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FGM Monthly Article – October 2021

Abuse of the Girl Child The Sun Voice of the Nation21st October 2021 Editorial The story of the girl child in Nigeria is not cheery. On the occasion of this year’s International Day of the Girl Child, these issues, once again, were on the front burner. If she is not married off early, she may be denied the opportunity to go to school. If she is not subjected to child labor, she may become a victim of incest and rape. Stories of fathers defiling their daughters or housemaids abound in different parts of the country. In most cases, when such people are caught, the excuse has often been, “I was tempted by the devil.” When a retired army captain was caught defiling his four-year-old niece in Calabar, Cross River State, last year, he claimed that he was under the influence of alcohol. The World Health Organization (WHO) notes that one in five girls has experienced sexual violence globally. Female children suffer other forms of violence and indignity in Nigeria. Last year, it was reported that a 10-year-old girl, Nneoma Nnadi, suffered serious abuse in the hands of her guardians in Enugu. The couple reportedly burnt Nneoma’s belly, back and buttocks with hot electric iron, drilled six-inch nail into her head, and inserted red hot pepper into her private part. They also allegedly locked her up in the toilet. Nneoma was rushed to the hospital for treatment as the story drew outrage among Nigerians. In some cultures, female genital mutilation, otherwise called female circumcision, is still prevalent. This is worsened by early marriage which some girls are subjected to. The World Health Organisation says that 12 million girls are married before age 18 each year.  A new report by Save the Children International reveals that 44 per cent of girls in Nigeria are married before their 18th birthday. This is said to be one of the highest rates of child marriage in the world and it is largely fuelled by gender inequality. The report indicated that child marriage kills over 60 girls daily worldwide.  Many of those who survive it suffer mental and physical torture in their matrimonial homes. And because they are not yet fully mature for childbearing, many of them suffer Vesico Vaginal Fistula (VVF) in addition. This is particularly prevalent in northern Nigeria.  Unfortunately, girls are the worst victims of child labor. Rather than go to school, some of them...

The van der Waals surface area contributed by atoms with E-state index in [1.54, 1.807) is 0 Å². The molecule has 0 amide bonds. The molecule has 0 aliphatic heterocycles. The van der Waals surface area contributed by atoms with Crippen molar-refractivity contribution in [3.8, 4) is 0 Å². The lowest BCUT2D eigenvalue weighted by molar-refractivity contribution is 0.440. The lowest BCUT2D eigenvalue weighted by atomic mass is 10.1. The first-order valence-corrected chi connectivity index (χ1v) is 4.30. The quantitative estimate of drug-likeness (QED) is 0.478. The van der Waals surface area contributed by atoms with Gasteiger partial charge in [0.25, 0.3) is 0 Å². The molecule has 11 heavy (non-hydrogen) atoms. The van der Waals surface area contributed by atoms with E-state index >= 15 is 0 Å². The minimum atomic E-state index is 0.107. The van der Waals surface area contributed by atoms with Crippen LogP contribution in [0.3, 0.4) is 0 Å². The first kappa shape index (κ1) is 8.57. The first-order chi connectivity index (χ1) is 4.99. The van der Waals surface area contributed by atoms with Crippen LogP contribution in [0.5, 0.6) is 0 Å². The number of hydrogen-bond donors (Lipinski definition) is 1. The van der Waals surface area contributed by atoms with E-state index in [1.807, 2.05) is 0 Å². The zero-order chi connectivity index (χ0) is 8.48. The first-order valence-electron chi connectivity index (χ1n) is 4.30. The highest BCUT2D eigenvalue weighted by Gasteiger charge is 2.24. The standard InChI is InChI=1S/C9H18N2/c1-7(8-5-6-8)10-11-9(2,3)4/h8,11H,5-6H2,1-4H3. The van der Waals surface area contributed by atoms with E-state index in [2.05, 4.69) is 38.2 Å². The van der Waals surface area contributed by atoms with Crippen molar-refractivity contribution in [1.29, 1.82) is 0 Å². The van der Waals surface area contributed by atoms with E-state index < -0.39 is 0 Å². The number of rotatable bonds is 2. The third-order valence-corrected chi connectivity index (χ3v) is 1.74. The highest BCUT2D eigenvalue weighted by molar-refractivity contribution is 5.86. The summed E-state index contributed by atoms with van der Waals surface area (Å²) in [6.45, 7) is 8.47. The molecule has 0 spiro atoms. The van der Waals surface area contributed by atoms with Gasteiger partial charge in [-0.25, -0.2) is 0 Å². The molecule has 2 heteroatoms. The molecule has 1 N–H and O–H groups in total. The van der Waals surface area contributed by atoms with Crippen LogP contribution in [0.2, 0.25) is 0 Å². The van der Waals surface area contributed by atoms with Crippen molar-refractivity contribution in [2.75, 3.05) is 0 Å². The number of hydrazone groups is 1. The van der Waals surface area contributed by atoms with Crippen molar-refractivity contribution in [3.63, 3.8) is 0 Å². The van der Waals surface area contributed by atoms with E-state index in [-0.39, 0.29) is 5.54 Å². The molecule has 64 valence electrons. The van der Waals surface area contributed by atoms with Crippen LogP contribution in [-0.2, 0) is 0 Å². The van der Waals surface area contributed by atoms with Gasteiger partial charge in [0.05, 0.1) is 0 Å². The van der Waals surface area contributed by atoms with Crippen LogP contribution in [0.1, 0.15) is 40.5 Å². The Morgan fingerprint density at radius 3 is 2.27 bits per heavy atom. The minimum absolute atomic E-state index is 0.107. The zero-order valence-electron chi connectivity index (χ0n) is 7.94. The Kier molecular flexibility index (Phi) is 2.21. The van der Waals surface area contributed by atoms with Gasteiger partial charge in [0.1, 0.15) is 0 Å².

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International Day Of The Girl Child

The girl child was celebrated globally on the 11th of October 2021. The international day of the girl child was declared by the United Nations to amplify the voices of young girls around the world and increase awareness of issues faced by young females. Women and girls represent half of the world’s population, and it is crucial to accelerate their development through both awareness and action. There is need to empower young girls and women by providing them with proper healthcare, skill-based learning facilities, equal opportunities, and a world free from gender-based violence and discrimination. As we celebrated this day, our thoughts were on the many challenges women face. We based our talks at the Choice Club this week on gender-based violence. Gender based violence refers to harmful acts directed at an individual due to their gender. Such violence is rooted in gender inequality through an abuse of power, and harmful norms. Gender based violence (GBV) is a serious violation of human rights and a life-threatening health and protection issue. Violence against women and girls is one of the most prevalent human rights violations in the world. It knows no social, economic, or national boundaries. This past week we had an unfortunate incidence occur in the city when two ladies were attacked in a high-profile hotel by twin brothers. The incidence was aired all over the media and it caused quite an uproar. Women came out and spoke strongly against the incidence. The twin brothers are being interrogated by the police, and we can just hope that justice will prevail. The chances of the brothers bribing their way out is very high, but people are alert, watching, and listening.. Kenya has had quite a number of gender-based violence acts taken against women, such as the incident, below. Kenya is known the word over for its prowess in athletics. Whenever there is an international marathon, and Kenya is represented, victory for the country is always almost guaranteed. Most of these runners come from very humble backgrounds. Jokes have been told about how the athletes are ‘swift on their feet, but not so much with their tongues.’ These athletes have a hard time answering questions when interviewed by the international press. Most can barely speak English, and it is almost heart-breaking to see them struggling to answer questions after a race. This does not discourage them, however; they are giants on...